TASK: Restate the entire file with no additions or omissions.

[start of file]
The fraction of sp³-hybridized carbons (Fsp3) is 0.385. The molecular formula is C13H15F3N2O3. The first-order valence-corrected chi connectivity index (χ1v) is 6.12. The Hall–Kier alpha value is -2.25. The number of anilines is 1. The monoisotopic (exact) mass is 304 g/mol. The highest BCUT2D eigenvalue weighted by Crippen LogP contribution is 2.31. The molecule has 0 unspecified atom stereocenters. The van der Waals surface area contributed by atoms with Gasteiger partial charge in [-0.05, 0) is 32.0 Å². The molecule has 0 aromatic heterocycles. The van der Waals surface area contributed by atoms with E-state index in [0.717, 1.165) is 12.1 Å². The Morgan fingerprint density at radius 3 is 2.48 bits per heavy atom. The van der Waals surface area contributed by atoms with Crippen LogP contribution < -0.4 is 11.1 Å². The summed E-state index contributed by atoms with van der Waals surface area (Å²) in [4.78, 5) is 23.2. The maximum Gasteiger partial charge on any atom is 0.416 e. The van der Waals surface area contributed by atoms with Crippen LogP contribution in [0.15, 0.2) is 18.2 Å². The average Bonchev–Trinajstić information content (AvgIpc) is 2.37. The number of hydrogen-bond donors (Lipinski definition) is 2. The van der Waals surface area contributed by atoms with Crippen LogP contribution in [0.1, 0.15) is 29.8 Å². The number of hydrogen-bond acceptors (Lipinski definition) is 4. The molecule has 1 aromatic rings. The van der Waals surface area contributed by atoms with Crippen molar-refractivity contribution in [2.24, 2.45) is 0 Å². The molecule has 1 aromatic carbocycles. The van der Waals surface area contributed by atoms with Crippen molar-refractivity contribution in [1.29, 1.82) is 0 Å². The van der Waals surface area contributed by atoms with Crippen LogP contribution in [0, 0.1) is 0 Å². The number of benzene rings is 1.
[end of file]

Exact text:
The fraction of sp³-hybridized carbons (Fsp3) is 0.385. The molecular formula is C13H15F3N2O3. The first-order valence-corrected chi connectivity index (χ1v) is 6.12. The Hall–Kier alpha value is -2.25. The number of anilines is 1. The monoisotopic (exact) mass is 304 g/mol. The highest BCUT2D eigenvalue weighted by Crippen LogP contribution is 2.31. The molecule has 0 unspecified atom stereocenters. The van der Waals surface area contributed by atoms with Gasteiger partial charge in [-0.05, 0) is 32.0 Å². The molecule has 0 aromatic heterocycles. The van der Waals surface area contributed by atoms with E-state index in [0.717, 1.165) is 12.1 Å². The Morgan fingerprint density at radius 3 is 2.48 bits per heavy atom. The van der Waals surface area contributed by atoms with Crippen LogP contribution < -0.4 is 11.1 Å². The summed E-state index contributed by atoms with van der Waals surface area (Å²) in [4.78, 5) is 23.2. The maximum Gasteiger partial charge on any atom is 0.416 e. The van der Waals surface area contributed by atoms with Crippen LogP contribution in [0.15, 0.2) is 18.2 Å². The average Bonchev–Trinajstić information content (AvgIpc) is 2.37. The number of hydrogen-bond donors (Lipinski definition) is 2. The van der Waals surface area contributed by atoms with Crippen LogP contribution in [0.1, 0.15) is 29.8 Å². The number of hydrogen-bond acceptors (Lipinski definition) is 4. The molecule has 1 aromatic rings. The van der Waals surface area contributed by atoms with Crippen molar-refractivity contribution in [2.24, 2.45) is 0 Å². The molecule has 1 aromatic carbocycles. The van der Waals surface area contributed by atoms with Crippen molar-refractivity contribution in [1.29, 1.82) is 0 Å². The van der Waals surface area contributed by atoms with Crippen LogP contribution in [0, 0.1) is 0 Å². The number of benzene rings is 1.